The 2012 Cochrane Review on “Pharmacotherapy for Mild Hypertension”1 concluded that antihypertensive drugs used in the treatment of otherwise healthy adults with mild hypertension (systolic blood pressure [BP], 140-159 mm Hg, and/or diastolic BP, 90-99 mm Hg) have not been shown to reduce mortality or morbidity in randomized clinical trials. Will this landmark conclusion affect clinical practice and slow the inexorable expansion of disease categories? It certainly should because overdiagnosis and overtreatment are potent causes of both waste and harm and seem to be operating in the interests of the pharmaceutical industry rather than in those of the patients whom the industry claims to serve.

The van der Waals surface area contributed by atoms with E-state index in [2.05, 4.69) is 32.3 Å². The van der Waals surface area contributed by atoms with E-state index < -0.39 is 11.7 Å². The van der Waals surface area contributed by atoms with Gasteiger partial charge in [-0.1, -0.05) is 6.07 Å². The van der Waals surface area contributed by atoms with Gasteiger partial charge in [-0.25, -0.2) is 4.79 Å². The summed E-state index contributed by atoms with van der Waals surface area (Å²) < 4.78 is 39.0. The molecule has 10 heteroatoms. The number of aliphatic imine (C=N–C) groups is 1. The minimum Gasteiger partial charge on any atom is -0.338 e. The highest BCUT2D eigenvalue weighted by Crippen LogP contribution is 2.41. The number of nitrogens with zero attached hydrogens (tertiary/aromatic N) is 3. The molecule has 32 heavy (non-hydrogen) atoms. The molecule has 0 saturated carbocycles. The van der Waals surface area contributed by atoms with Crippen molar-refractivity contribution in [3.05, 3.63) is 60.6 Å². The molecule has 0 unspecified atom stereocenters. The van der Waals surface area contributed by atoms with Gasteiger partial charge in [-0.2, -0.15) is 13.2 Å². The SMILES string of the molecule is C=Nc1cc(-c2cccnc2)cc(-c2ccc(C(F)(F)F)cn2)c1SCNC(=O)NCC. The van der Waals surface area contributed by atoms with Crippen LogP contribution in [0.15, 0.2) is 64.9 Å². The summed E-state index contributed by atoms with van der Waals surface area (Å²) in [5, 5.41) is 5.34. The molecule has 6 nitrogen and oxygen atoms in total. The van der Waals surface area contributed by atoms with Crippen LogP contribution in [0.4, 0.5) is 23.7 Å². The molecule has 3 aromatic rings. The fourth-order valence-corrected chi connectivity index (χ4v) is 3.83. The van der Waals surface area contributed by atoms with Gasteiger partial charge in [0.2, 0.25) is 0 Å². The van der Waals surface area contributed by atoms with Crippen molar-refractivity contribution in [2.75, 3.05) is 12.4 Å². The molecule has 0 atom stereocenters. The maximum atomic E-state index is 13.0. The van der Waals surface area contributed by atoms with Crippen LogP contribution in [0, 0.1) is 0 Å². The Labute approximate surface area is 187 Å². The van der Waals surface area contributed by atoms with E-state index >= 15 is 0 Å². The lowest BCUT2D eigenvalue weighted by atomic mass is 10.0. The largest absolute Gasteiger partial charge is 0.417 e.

Heath I. Waste and Harm in the Treatment of Mild Hypertension. JAMA Intern Med. 2013;173(11):956–957. doi:10.1001/jamainternmed.2013.970
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